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Let $\Omega \subseteq \mathbb{R}^N$ be open and bounded, let $\mathcal{I}:C(\overline{\Omega}) \ni u\mapsto \int_\Omega u(x)\ \text{d} x \in \mathbb{R}$ and set:

$$\phi(x):=\text{dist} (x,\partial \Omega) =\inf_{y\in \partial \Omega} |x-y|$$

for $x\in \overline{\Omega}$. Function $\phi$ is Lipschitz continuous in $\overline{\Omega}$ with Lipschitz constant equal to $1$, hence it is a.e. differentiable and $\lVert \nabla \phi \rVert_{\infty ,\Omega}\leq 1$.

Is it true that $\phi$ maximize $\mathcal{I}[u]$ in the Lipschitz class $C^{0,1}(\overline{\Omega})$ under constraints $\lVert \nabla u\rVert_{\infty ,\Omega} \leq 1$ and $u(x)=0$ for each $x\in \partial \Omega$?

In other words, is it true that $\phi$ solves:

$$\tag{1} \max \left\{ \mathcal{I}[u],\ \text{with } u\in C^{0,1}(\overline{\Omega}),\ u\big|_{\partial \Omega}=0\ \text{and } \lVert \nabla u\rVert_{\infty ,\Omega} \leq 1 \right\} \; \text{?}$$

I'm almost sure $\phi$ does solve (1), but I don't know how to prove it. Actually, I'm in trouble here, because the constraint is not in integral form, hence I don't know if Lagrange's multipliers apply...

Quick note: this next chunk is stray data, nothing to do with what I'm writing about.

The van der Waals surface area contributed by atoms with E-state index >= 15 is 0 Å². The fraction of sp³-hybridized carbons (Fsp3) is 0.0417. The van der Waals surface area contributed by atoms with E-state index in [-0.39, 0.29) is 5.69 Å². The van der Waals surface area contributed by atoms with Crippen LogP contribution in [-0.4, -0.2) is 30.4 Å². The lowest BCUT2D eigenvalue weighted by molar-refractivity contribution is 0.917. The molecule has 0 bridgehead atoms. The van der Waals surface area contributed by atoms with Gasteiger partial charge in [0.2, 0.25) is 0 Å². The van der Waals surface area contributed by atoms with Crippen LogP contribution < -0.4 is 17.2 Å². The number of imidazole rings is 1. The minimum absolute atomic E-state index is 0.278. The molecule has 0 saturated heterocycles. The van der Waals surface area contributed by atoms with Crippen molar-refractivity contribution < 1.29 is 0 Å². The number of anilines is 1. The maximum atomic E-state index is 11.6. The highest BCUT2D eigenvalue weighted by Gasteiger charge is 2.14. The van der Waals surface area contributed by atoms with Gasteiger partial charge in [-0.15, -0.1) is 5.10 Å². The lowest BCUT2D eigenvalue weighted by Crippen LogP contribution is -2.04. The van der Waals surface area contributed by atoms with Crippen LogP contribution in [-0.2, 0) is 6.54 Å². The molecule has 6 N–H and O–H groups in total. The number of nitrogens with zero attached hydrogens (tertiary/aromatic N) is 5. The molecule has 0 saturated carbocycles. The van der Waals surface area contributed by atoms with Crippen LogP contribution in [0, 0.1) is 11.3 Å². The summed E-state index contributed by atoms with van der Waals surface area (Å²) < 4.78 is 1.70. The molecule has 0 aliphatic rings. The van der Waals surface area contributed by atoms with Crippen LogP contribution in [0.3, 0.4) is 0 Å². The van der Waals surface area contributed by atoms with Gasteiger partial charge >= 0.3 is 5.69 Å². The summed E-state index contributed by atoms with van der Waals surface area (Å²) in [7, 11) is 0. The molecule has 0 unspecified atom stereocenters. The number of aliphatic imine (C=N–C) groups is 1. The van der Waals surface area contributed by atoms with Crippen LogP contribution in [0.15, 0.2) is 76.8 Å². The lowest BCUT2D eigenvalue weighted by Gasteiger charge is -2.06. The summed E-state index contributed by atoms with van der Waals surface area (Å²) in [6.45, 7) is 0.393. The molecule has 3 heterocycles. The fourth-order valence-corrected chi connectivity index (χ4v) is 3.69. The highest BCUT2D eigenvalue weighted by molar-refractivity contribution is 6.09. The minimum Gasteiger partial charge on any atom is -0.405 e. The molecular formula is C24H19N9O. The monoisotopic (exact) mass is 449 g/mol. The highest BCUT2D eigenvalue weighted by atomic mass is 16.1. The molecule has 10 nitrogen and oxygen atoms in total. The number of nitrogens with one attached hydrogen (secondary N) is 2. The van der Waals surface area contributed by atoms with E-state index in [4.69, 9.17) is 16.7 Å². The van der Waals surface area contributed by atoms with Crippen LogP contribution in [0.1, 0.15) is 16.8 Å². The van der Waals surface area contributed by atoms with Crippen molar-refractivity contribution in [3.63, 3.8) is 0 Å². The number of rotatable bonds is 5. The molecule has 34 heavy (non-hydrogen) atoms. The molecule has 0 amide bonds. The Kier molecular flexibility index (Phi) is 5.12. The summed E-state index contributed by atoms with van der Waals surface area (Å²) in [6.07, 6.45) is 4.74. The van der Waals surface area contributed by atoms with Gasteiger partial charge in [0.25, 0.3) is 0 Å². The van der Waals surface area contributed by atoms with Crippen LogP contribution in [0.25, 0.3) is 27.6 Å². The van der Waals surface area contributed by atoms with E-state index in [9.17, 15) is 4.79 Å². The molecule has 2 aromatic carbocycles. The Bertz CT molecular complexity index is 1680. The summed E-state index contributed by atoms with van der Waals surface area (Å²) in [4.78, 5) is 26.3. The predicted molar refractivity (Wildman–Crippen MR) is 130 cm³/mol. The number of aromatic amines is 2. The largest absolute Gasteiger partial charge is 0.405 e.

Even in the simpler case when $N=1$ solution of problem (1) eludes me. In this case, up to translation and scaling, one can assume $\Omega =]-1,1[$ so that problem (1) becomes:

$$\tag{2} \max \left\{ \int_{-1}^1 u(x)\ \text{d} x,\ \text{with } u\in C^{0,1}([-1,1]),\ u(-1)=0=u(1) \text{ and } \sup_{-1\leq x\leq 1}|u^\prime(x)|\leq 1\right\} \; .$$

How can I prove that $\phi (x)=1-|x|$ (which is the distance from the boundary of $[-1,1]$) solves (2)?

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2 Answers 2

hint: Forget the integral. Go directly and prove* the much stronger statement that

If $u\in C^{0,1}(\bar{\Omega})$ has Lipschitz constant at most 1, and $u$ vanishes on the boundary, then $\forall x\in\Omega$, $$u(x) \leq |u(x) - 0| \leq \operatorname{dist}(x,\partial\Omega)$$

Then trivially $I[u] \leq I[\operatorname{dist}(\cdot,\partial\Omega)]$.

*Said proof is one line long.

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Your're right! Thanks a lot. –  Pacciu Jul 7 '11 at 7:53

Not a complete answer but for the case $N=1$ and $\Omega=[-1,1]$, seems that it follows from integration by parts: $$\int_{-1}^1u(x)dx=-\int_{-1}^1xu'(x)dx,$$ since $u(-1)=u(1)=0$, and so $$\left|I(u)\right|\leq \int_{-1}^1|x|dx=\int_{-1}^1(1-|x|)dx.$$ Not sure exactly how to generalize this though.

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Thank you SteveH. –  Pacciu Jul 7 '11 at 7:56

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